What design can bring to the food industry | Intellect Skip to content
Volume 1, Issue 2
  • ISSN: 2056-6522
  • E-ISSN: 2056-6530



Even though designers are specifically trained to create and build new products, their contribution to innovation in the food industry is relatively small. The industry seems unfamiliar with the ways in which designers operate and may be unaware of the added value they may provide. Therefore, this article identifies the potential roles that designers could fulfil within large food companies. The development of new consumer products requires knowledge of target consumers, production technology and the business environment. These three types of expertise are often concentrated in different departments. Although highly experienced product experts such as culinary chefs may be able to integrate this knowledge, involving designers may be a more fruitful strategy. First of all, designers tend to approach design challenges holistically, which broadens the scope of the project. As a consequence, designers will provide more innovative solutions, which can guide multiple project aspects simultaneously (production, packaging, marketing). Second, designers shape their own tools, which will engage the others involved. Third, designers are equipped to manage the product development process and can facilitate cooperation between the disciplinary experts. Fourth, designers can play a role in bringing together and integrating the knowledge from the different disciplines. By strengthening these roles, large food companies can deliver innovations that address actual consumer needs, provide a positive contribution to society and consolidate long-term profitability and growth.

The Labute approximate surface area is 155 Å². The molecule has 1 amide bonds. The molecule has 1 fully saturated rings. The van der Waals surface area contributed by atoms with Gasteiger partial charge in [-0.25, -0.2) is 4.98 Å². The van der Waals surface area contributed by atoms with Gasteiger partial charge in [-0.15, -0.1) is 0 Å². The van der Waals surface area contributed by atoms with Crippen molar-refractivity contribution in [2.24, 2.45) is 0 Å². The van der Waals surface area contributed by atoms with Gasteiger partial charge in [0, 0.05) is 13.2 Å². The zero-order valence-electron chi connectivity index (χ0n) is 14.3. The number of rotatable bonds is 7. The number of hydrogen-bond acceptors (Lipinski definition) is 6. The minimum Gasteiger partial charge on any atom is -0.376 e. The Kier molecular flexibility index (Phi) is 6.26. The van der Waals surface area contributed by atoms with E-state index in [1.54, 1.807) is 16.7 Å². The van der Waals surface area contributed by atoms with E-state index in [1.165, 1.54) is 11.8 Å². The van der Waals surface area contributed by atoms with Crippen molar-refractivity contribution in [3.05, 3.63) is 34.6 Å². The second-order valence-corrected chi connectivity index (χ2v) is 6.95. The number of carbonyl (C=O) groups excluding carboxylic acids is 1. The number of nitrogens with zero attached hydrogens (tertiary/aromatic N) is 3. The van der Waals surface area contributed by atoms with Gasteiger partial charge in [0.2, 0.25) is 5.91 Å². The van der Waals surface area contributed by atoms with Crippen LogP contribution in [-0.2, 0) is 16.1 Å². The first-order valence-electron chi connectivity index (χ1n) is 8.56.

For designers, foods represent interesting prototyping materials, which are firmly rooted in daily, cultural practices and can be enjoyed through all the senses. Their regional, seasonal and perishable character challenges designers to connect consumers with agriculture, trading and processing methods.


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